Felwine Sarr's notes on his keynote lecture:
Knowledge production is important because it sustains and reproduces a political, economic and a social order. In order to imagine and construct different futures, it is necessary to interrogate the enunciation of knowledge paradigms. The unexpected lessons I am seeking are linked to how knowledge is built in African societies. The Western epistemology is mainly a logocentric one, based on written text and rationality. History, political sciences, anthropology, cultural studies, all these disciplines are built on written text. A way of challenging the exclusivity of the logocentric episteme as well as the reason, defined by written mode, is to acknowledge the plurality of modes of knowing and ways of archiving knowledge; and to explores the existences of other libraries and sites of knowledge such like: orality, bodies, material culture, music, and various topographies of social discourses.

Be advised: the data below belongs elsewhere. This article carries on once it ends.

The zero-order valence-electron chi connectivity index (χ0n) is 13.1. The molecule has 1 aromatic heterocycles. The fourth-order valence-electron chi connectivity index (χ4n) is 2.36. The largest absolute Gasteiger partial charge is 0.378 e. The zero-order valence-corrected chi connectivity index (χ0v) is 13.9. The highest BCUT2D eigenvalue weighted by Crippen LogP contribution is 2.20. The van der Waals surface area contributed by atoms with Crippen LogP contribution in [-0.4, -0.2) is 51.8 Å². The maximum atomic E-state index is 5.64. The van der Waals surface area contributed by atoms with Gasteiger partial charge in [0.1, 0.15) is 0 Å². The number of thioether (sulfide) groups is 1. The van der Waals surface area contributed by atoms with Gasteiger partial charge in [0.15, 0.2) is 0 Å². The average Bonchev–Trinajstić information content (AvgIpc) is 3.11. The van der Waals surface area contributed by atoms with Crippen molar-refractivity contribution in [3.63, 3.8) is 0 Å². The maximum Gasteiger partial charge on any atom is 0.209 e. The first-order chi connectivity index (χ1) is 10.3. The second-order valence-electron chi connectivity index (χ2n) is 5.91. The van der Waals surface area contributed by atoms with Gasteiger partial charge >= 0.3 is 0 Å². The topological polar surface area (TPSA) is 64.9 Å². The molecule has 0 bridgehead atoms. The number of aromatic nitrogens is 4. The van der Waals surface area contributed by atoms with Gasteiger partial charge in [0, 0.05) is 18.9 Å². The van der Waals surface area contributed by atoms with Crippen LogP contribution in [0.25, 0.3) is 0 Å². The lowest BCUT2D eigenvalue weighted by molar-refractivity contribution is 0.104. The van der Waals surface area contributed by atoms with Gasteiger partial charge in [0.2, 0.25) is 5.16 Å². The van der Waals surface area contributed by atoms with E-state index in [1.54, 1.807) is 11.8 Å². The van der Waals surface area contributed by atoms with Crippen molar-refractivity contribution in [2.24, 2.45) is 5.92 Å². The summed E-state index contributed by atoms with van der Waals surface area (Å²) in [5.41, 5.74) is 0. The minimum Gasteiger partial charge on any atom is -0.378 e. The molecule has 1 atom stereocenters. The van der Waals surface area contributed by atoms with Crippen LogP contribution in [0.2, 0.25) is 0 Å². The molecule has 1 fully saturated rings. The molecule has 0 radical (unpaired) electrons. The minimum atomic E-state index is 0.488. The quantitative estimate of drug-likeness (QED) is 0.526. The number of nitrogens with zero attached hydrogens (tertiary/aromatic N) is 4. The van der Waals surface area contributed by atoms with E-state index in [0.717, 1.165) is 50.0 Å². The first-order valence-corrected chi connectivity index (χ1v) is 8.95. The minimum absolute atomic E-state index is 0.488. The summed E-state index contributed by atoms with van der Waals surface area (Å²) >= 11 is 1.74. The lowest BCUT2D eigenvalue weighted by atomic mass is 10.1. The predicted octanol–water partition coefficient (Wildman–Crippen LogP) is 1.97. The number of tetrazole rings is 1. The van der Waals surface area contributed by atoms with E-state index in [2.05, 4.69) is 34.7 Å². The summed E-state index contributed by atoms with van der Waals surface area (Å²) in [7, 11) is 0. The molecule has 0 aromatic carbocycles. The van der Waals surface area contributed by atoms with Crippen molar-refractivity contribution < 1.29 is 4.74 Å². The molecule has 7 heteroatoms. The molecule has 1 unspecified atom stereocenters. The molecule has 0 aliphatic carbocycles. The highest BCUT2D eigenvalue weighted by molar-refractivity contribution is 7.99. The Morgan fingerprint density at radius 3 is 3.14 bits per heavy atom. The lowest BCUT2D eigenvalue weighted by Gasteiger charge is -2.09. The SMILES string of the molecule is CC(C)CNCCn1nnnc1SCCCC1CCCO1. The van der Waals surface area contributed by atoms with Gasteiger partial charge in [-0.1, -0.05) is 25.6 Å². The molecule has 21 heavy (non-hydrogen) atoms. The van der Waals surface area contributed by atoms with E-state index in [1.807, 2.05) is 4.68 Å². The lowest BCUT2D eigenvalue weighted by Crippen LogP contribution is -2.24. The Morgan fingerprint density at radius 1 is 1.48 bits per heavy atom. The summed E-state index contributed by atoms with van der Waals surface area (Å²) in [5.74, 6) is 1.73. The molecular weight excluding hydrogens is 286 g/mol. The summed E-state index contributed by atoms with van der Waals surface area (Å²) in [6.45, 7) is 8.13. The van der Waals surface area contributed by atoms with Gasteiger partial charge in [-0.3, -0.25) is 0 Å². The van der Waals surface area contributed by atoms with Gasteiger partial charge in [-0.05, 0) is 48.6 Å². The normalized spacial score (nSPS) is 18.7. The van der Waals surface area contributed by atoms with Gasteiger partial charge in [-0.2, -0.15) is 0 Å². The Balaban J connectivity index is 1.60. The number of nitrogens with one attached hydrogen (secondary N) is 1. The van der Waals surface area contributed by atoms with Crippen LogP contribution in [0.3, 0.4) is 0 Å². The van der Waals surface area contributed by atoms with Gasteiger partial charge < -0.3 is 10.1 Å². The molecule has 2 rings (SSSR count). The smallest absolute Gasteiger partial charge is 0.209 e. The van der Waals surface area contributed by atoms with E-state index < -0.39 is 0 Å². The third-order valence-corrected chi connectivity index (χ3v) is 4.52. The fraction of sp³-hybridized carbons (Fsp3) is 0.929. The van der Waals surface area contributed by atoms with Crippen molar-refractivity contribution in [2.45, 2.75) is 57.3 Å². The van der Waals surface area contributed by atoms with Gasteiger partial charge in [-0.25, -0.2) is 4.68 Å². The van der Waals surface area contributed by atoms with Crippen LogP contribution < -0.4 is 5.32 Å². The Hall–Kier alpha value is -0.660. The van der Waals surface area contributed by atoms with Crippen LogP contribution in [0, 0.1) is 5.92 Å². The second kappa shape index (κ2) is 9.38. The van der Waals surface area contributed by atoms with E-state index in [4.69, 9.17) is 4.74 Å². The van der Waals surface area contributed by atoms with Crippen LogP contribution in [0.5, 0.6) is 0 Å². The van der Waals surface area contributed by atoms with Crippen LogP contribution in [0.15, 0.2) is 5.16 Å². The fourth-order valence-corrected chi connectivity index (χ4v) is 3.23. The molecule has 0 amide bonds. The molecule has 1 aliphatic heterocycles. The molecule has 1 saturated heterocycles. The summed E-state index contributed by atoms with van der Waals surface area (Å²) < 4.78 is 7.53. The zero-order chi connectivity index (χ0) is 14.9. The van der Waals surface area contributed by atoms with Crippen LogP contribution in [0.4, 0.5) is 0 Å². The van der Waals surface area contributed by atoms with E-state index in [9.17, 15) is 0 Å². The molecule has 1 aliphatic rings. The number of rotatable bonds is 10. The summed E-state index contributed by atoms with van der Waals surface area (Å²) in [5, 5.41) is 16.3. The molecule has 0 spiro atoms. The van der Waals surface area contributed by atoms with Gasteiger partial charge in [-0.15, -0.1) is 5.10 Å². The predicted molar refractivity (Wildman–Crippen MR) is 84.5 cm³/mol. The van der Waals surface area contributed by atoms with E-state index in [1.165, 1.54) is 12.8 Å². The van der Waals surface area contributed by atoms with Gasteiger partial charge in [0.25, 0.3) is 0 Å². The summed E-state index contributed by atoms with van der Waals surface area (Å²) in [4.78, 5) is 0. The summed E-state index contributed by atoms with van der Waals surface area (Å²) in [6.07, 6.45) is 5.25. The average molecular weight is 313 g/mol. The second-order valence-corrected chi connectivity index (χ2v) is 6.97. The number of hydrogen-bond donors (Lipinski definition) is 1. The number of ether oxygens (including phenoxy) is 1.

The lecture focuses on the following questions: Why music as a main entry to analyze African Societies? The epistemological questions of what type of knowledge? How are they produced, for which purposes, and how are they fundamental for Africans in their struggle for political, cultural and economic fulfilment?